Walls in Ancient Places

There is much to be revealed in the shadows of life. In particular, there is much to uncover in the shaded part of a place: the slightest trace of something - a shape or form, colour and texture and more broadly speaking, history. Prior to my travels to Malta, Sicily and the SW Coast of England in 2014, I received invaluable instruction from professional photographer Nir Baraket (now deceased) about the technique of exposing into the shaded parts of an image using my Canon EFS 18-200mm lens. My aim was to get a more interior and broader look at the walls to show their old age, the material from which they were built, their multiple layers, their beauty and at times their degeneration. In these images, notice the yellowish colour of the wall of the Mnajdra Temple, a result of a kind of limestone used in the megalithic buildings, as well as its degenerative nature indicating its old age. The mortar-bound brick wall of the Greek Amphitheatre built in the Hellenistic period provides evidence of the contribution of Roman architecture. The pink marble characteristic of Taormina, used in the reconstruction of the Chiesa S. Michele Arcangelo, is reminiscent of the Chiesa’s original construction and its old age. Without exposing into the shadows of these scenes these finer elements of the walls might have been missed.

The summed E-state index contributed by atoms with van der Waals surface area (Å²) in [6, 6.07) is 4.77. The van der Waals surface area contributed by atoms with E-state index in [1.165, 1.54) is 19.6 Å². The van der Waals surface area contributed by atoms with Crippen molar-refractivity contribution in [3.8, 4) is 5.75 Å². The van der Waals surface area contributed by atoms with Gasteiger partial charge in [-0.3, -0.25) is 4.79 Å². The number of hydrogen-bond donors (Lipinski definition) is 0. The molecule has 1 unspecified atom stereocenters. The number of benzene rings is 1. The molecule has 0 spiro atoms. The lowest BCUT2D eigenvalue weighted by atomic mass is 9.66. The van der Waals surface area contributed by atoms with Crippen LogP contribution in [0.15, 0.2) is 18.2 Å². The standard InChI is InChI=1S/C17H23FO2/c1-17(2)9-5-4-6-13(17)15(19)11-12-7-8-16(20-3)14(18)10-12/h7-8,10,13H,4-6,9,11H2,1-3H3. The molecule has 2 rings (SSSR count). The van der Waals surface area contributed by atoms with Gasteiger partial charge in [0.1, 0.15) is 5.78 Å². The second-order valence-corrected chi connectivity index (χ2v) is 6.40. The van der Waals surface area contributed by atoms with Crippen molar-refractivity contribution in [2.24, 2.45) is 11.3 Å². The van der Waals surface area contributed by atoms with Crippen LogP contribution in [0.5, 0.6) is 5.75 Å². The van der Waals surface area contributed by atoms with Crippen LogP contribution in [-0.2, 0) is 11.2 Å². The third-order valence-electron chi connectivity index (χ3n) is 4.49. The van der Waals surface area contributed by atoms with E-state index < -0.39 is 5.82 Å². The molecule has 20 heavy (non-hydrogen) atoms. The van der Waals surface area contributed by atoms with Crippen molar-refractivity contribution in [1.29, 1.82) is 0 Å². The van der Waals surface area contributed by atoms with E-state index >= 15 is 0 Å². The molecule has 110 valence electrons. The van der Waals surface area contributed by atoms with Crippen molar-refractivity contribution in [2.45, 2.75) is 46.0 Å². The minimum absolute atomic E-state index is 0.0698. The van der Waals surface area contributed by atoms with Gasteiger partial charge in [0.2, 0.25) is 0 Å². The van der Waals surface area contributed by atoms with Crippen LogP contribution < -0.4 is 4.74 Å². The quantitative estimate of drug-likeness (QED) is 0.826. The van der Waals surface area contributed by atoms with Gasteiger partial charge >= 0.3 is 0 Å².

Wall Chiesa S. Michele Arcangelo, 12th C, Taormina, Sicily


Wall Greek Amphitheatre, Hellinistic time, 323 BCE, Taormina, Malta

Wall inside Chapel, 13th C, SW Cornwall


Wall Mnajdra Temple, 3,500 BCE, Heritage Malta


Wall, Jewish Quarter, 14th C, Ortygia, Sicily

Wall Temple of Hagar Qim, 3,500 BCE, Heritage Malta


Wall Valley of the Temples, 5th C BCE, Agrigento, Sicily